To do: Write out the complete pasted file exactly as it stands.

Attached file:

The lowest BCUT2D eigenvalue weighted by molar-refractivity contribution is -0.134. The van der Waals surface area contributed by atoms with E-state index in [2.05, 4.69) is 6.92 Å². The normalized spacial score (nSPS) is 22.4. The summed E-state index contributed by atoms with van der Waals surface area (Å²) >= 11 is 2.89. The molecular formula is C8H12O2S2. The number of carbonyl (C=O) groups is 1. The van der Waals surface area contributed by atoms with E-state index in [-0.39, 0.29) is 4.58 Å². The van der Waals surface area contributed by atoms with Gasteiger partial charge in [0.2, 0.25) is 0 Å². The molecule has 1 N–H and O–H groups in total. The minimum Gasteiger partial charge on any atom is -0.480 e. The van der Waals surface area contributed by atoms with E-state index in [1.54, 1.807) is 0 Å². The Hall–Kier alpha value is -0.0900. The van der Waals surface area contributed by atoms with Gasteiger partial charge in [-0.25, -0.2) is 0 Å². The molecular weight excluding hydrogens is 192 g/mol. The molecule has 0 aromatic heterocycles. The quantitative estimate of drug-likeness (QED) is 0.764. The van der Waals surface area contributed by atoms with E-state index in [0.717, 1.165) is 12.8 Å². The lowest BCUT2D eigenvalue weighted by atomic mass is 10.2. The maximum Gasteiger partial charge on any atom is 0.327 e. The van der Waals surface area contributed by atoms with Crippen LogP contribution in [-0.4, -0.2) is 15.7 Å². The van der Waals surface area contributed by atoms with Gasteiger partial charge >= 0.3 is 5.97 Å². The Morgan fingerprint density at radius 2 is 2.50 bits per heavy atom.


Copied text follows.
The lowest BCUT2D eigenvalue weighted by molar-refractivity contribution is -0.134. The van der Waals surface area contributed by atoms with E-state index in [2.05, 4.69) is 6.92 Å². The normalized spacial score (nSPS) is 22.4. The summed E-state index contributed by atoms with van der Waals surface area (Å²) >= 11 is 2.89. The molecular formula is C8H12O2S2. The number of carbonyl (C=O) groups is 1. The van der Waals surface area contributed by atoms with E-state index in [-0.39, 0.29) is 4.58 Å². The van der Waals surface area contributed by atoms with Gasteiger partial charge in [0.2, 0.25) is 0 Å². The molecule has 1 N–H and O–H groups in total. The minimum Gasteiger partial charge on any atom is -0.480 e. The van der Waals surface area contributed by atoms with E-state index in [1.54, 1.807) is 0 Å². The Hall–Kier alpha value is -0.0900. The van der Waals surface area contributed by atoms with Gasteiger partial charge in [-0.25, -0.2) is 0 Å². The molecular weight excluding hydrogens is 192 g/mol. The molecule has 0 aromatic heterocycles. The quantitative estimate of drug-likeness (QED) is 0.764. The van der Waals surface area contributed by atoms with E-state index in [0.717, 1.165) is 12.8 Å². The lowest BCUT2D eigenvalue weighted by atomic mass is 10.2. The maximum Gasteiger partial charge on any atom is 0.327 e. The van der Waals surface area contributed by atoms with Crippen LogP contribution in [-0.4, -0.2) is 15.7 Å². The van der Waals surface area contributed by atoms with Gasteiger partial charge >= 0.3 is 5.97 Å². The Morgan fingerprint density at radius 2 is 2.50 bits per heavy atom.